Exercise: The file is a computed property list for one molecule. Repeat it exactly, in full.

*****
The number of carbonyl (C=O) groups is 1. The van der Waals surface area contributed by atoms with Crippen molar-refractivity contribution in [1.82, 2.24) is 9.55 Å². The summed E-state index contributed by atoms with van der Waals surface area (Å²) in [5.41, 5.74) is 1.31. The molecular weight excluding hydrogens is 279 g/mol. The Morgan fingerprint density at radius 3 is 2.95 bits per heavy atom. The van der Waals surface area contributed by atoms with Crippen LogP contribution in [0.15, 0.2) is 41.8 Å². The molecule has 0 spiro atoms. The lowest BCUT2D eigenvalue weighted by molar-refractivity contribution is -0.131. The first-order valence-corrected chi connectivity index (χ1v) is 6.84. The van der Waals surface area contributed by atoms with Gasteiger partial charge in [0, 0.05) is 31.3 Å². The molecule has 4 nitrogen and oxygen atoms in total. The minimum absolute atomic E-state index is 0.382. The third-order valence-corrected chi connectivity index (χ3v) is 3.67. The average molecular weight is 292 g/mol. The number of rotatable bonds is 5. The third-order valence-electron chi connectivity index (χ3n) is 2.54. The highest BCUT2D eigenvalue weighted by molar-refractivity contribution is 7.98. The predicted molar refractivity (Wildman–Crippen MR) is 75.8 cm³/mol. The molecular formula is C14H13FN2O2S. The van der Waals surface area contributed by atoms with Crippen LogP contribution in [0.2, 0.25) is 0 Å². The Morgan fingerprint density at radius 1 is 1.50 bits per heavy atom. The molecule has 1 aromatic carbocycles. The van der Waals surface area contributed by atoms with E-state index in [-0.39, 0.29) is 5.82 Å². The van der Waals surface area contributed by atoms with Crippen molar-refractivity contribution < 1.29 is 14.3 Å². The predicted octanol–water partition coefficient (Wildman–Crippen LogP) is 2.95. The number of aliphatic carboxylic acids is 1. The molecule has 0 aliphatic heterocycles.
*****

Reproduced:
The number of carbonyl (C=O) groups is 1. The van der Waals surface area contributed by atoms with Crippen molar-refractivity contribution in [1.82, 2.24) is 9.55 Å². The summed E-state index contributed by atoms with van der Waals surface area (Å²) in [5.41, 5.74) is 1.31. The molecular weight excluding hydrogens is 279 g/mol. The Morgan fingerprint density at radius 3 is 2.95 bits per heavy atom. The van der Waals surface area contributed by atoms with Crippen LogP contribution in [0.15, 0.2) is 41.8 Å². The molecule has 0 spiro atoms. The lowest BCUT2D eigenvalue weighted by molar-refractivity contribution is -0.131. The first-order valence-corrected chi connectivity index (χ1v) is 6.84. The van der Waals surface area contributed by atoms with Gasteiger partial charge in [0, 0.05) is 31.3 Å². The molecule has 4 nitrogen and oxygen atoms in total. The minimum absolute atomic E-state index is 0.382. The third-order valence-corrected chi connectivity index (χ3v) is 3.67. The average molecular weight is 292 g/mol. The number of rotatable bonds is 5. The third-order valence-electron chi connectivity index (χ3n) is 2.54. The highest BCUT2D eigenvalue weighted by molar-refractivity contribution is 7.98. The predicted molar refractivity (Wildman–Crippen MR) is 75.8 cm³/mol. The molecular formula is C14H13FN2O2S. The van der Waals surface area contributed by atoms with Crippen LogP contribution in [0.2, 0.25) is 0 Å². The Morgan fingerprint density at radius 1 is 1.50 bits per heavy atom. The molecule has 1 aromatic carbocycles. The van der Waals surface area contributed by atoms with E-state index in [-0.39, 0.29) is 5.82 Å². The van der Waals surface area contributed by atoms with Crippen molar-refractivity contribution < 1.29 is 14.3 Å². The predicted octanol–water partition coefficient (Wildman–Crippen LogP) is 2.95. The number of aliphatic carboxylic acids is 1. The molecule has 0 aliphatic heterocycles.